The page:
I’ve recently been making a list of a number of things I’d like to address in my life.
I’ll spare you the boredom (and me the discomfort) of sharing the list in its entirety, but one of the things I feel a deep yearning for is to spend more time in connection with nature.
I realise this might sound a little clichéd - but I believe that our disconnect with nature is to a very large extent responsible for many of the issues we’re dealing with as a global community (not least with climate change) and also for the struggles that many people face with mental health. Indeed, I’ve written before how spending time in nature can help us to manage unhelpful patterns of thought when they arise.
Cultivating a deeper, more heartfelt connection to the world around us not only helps us to feel more centred in ourselves, but it might also inspire us to live in ways that safeguard a sustainable future for our children. Because when we feel a connection to something we naturally begin to care for it and wish to see it thrive.
But what, you may be asking, has this got to do with yoga?
The answer is ‘everything’…
Non-dualistic yoga philosophy teaches us that we are quite literally one with the world around us.
The oft used analogy is that of waves and the ocean - whilst each of us might identify as individual waves, when we expand our awareness to see things as they truly are, we realise that we are all in fact the ocean. Indistinct from one another and from the world in which we live.
When viewed from this perspective, taking time to connect with nature could also be considered an opportunity to connect with a truer sense of Self. And caring for the world around us seems only natural. Indeed how could we not wish to create the right conditions for the planet (and all of its inhabitants) to be healthy and thrive?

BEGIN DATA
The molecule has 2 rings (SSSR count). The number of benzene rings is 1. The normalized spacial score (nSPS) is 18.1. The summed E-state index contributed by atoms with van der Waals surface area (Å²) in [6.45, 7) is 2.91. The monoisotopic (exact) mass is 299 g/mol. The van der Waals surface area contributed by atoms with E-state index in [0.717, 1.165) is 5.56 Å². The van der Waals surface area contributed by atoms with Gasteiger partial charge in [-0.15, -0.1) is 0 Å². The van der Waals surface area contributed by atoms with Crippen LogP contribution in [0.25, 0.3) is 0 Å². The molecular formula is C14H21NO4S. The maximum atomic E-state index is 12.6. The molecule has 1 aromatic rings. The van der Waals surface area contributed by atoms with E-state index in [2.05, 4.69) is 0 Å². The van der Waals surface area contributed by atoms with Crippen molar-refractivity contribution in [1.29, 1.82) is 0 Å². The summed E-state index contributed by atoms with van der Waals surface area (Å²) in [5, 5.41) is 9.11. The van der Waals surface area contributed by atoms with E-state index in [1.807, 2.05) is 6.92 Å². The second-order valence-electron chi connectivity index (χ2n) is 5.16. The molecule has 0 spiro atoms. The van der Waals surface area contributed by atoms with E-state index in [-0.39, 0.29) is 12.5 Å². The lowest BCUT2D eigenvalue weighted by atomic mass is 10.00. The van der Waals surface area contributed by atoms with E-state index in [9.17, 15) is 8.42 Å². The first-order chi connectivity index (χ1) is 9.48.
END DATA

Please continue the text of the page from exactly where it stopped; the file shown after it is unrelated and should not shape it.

Drawing on this analogy further, I think we can see distinct parallels between this disconnect with nature and the disconnect many of us have with our own bodies. Modern living - with its myriad distractions and stresses - simply doesn’t encourage us to be in connection with our bodies, or to treat them with the care they deserve. Instead we spend most of our time in our heads - distracted, anxious, ungrounded…
Yoga and mindfulness practice is an opportunity to rediscover that connection to our bodies - to spend time feeling into sensations and paying attention to the ways in which we move. Using movement as a means to find stillness.
And indeed, these strands of connection - with body, nature and Self - can be intrinsically entwined. Spending time outside is a wonderful opportunity to ‘get into the body’ - feeling the earth under our feet , the sensations of air or water against our skin and tuning into the sounds of nature as they arise. Using this time as an opportunity to connect to a more expansive sense of being.
And on that note, I’m off for a walk…